The UK Biobank Frontiers meeting took place at the QEII Conference Centre in London on the 26th June, featuring presentations covering subjects such as the access procedure, Genotyping, and future enhancements to this ground breaking Resource.
Below you will find the event programme, key documentation relating to the Resource and speaker biographies.
Key documents and links:
- UK Biobank Data Showcase
- Principles of Access
- UK Biobank Axiom Array Content Summary
- UK Biobank Axiom Array Datasheet
- UK Biobank Biomarker Panel
- Imaging feasibility study website
Join in the discussion on Twitter @uk_biobank #Frontiers
View the programme here: Frontiers programme
Professor Sir John Savill BA, MBChB, PhD, FRCP, FRCPE, FASN, FMedSci, FRSE, FRS, a clinician scientist from Edinburgh, took up the position as chief executive and deputy chair of the Medical Research Council (MRC) on 1 October 2010. He was a member of the MRC Council from 2002 to 2008 and chaired two MRC Research Boards during this period. Between 2008 and 2010 John worked part-time as the chief scientist for the Scottish Government Health Directorates. He was knighted in the 2008 New Year’s Honours List for services to clinical science. John started his research career with a degree in Physiological Sciences from Oxford University in 1978, followed by degrees in Medicine at the University of Sheffield in 1981. He received a PhD from the University of London in 1989. After junior hospital appointments in Sheffield, Nottingham and London, he spent seven years in the Department of Medicine at Hammersmith Hospital with spells as an MRC clinical training fellow and Wellcome Trust senior clinical research fellow. In 1993, he moved to the chair of Medicine, at the University of Nottingham, then in 1998 became professor of Medicine at the University of Edinburgh, where he was the first director of the University of Edinburgh/MRC Centre for Inflammation Research, directing a group interested in the molecular cell biology of renal inflammation. In 2002, John was appointed as the first vice-principal and head of the College of Medicine and Veterinary Medicine, University of Edinburgh. He retains an ongoing, research active involvement with the University of Edinburgh part-time throughout his appointment as MRC chief executive.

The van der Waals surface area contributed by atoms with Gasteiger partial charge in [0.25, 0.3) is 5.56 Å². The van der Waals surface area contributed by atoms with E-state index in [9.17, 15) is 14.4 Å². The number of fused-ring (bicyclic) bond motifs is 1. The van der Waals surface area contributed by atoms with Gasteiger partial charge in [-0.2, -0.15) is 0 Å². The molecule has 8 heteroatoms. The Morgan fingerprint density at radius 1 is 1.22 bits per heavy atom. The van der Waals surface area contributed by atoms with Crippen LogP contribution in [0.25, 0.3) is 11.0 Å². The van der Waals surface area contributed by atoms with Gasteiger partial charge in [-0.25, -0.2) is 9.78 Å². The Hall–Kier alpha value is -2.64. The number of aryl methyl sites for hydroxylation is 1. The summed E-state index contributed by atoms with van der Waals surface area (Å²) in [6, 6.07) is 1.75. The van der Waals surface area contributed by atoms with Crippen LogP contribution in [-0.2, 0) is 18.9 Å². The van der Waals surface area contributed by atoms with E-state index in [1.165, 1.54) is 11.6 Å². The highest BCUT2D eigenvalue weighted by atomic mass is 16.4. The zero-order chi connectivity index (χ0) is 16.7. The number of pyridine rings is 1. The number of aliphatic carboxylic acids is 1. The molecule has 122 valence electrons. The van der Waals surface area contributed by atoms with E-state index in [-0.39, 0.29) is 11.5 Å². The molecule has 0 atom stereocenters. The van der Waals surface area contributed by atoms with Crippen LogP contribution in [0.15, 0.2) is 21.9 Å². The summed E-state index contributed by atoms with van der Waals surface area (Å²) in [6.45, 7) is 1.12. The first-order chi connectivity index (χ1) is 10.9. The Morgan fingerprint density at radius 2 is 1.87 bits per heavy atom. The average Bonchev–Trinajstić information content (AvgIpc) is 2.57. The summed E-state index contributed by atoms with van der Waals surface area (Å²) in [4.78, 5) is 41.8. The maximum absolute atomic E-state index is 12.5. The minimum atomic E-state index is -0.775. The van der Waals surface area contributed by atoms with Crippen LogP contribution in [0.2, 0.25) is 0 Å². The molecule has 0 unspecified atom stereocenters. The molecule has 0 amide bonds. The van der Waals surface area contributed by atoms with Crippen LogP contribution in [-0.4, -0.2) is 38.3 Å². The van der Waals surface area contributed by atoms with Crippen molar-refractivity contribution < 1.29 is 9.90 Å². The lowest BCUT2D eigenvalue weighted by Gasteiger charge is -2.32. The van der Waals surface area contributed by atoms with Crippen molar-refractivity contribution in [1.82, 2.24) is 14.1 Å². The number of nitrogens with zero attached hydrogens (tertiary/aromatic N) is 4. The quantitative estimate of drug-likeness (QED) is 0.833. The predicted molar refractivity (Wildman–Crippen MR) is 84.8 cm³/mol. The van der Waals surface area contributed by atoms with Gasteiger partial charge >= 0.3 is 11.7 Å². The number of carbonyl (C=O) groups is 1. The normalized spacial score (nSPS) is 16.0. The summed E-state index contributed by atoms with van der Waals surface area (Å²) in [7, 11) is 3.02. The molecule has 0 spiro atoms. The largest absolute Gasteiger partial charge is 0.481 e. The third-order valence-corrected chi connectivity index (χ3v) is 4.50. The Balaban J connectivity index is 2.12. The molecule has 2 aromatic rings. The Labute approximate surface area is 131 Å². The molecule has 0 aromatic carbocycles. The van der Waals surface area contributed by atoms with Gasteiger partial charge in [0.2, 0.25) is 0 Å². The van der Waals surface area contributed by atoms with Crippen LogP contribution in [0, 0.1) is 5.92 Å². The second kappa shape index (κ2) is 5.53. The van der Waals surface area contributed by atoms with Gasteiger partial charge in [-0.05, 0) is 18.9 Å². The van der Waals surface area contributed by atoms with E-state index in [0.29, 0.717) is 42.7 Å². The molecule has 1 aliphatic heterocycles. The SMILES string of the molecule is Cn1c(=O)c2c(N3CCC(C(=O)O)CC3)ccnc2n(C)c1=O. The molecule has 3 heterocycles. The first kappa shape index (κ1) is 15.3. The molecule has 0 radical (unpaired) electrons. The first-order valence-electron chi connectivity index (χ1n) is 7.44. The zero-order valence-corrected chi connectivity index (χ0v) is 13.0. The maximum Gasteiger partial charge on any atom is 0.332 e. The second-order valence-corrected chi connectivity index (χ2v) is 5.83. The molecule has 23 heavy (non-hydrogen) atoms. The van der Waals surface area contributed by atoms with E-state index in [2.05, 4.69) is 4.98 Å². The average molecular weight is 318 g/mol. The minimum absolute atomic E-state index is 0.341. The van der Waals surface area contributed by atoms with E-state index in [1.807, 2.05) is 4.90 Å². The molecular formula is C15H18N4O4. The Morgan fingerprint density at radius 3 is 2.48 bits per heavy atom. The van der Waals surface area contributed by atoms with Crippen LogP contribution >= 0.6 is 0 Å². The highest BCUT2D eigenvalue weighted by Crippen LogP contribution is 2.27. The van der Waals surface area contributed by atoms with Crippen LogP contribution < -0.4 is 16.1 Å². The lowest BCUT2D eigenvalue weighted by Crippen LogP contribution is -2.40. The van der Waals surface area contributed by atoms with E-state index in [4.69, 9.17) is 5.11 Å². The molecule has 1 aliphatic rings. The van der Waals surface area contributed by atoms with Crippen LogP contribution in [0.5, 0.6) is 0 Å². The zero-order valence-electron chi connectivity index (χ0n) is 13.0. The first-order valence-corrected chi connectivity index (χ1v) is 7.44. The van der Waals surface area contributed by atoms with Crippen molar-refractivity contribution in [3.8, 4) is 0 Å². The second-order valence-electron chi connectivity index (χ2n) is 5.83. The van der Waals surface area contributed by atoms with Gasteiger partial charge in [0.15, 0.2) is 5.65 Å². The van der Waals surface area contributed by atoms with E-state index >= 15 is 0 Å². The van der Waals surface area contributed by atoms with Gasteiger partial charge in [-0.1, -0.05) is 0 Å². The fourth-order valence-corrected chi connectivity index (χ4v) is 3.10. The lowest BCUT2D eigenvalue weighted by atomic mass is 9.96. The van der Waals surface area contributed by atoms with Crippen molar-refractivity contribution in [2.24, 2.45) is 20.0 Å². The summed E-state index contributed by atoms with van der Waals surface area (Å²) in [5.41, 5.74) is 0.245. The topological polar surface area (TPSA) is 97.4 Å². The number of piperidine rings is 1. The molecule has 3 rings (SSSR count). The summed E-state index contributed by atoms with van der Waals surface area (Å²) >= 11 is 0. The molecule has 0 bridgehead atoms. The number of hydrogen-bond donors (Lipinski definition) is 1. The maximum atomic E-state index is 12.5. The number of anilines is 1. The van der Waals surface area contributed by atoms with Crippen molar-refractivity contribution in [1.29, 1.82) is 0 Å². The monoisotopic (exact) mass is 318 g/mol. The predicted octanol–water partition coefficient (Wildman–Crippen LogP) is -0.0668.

Professor Sir Rory Collins was appointed Principal Investigator and Chief Executive of UK Biobank in September 2005. Rory qualified in medicine at St Thomas’s Hospital Medical School, University of London, in 1981 and obtained BSc in statistics from George Washington University, Washington DC in 1977 and MSc in statistics from the University of Oxford in 1983. In 1985, he became co-director, with Professor Sir Richard Peto, of the University of Oxford’s Clinical Trial Service Unit & Epidemiological Studies Unit (CTSU). In 1996 he was appointed Professor of Medicine and Epidemiology at Oxford, supported by the British Heart Foundation. He is now Director of the newly-created Nuffield Department of Population Health at Oxford University. His work has been in the establishment of large-scale epidemiological studies of the causes, prevention and treatment of heart attacks, other vascular disease, and cancer, while also being closely involved in developing approaches to the combination of results from related studies (“meta-analyses”). CTSU was awarded a Queen’s Anniversary Prize for Higher and Further Education in 2006 for its research contributions to public health. In 2011, Rory was knighted for his Services to Science.
Dr Naomi Allen, who has played an important role in the UK’s Million Women Study, joined UK Biobank in 2012. She is a Senior Epidemiologist at Oxford University and is using her experience to help develop additional measures of exposure, thereby expanding the types of research using the resource. One of the planned enhancements Naomi works on is the analysis of data from the diet web questionnaire, and other enhancements such as our activity monitor devices to measure physical activity, currently being rolled out to participants. The Million Women Study is itself a landmark health project. It is investigating the factors that affect health in women aged 50 and over, including use of HRT, diet, childbirth and family history of disease. Scientists are using the resource to investigate the causes of a wide range of cancers, heart disease, fractures and other conditions.
Dr Tim Peakman is deputy Chief Executive Officer for UK Biobank and has overall responsibility for the day-to-day running of the organisation. Tim started work at UK Biobank in April 2004 as the Director of Operations. With ten years experience as a research scientist in the pharmaceutical industry and four as a management consultant in drug discovery, Tim brings a wide knowledge and experience to UK Biobank. In 2011, Tim was awarded the inaugural Dame Elisabeth Murdoch Visiting Fellowship at the Murdoch Childrens Research Institute in Melbourne.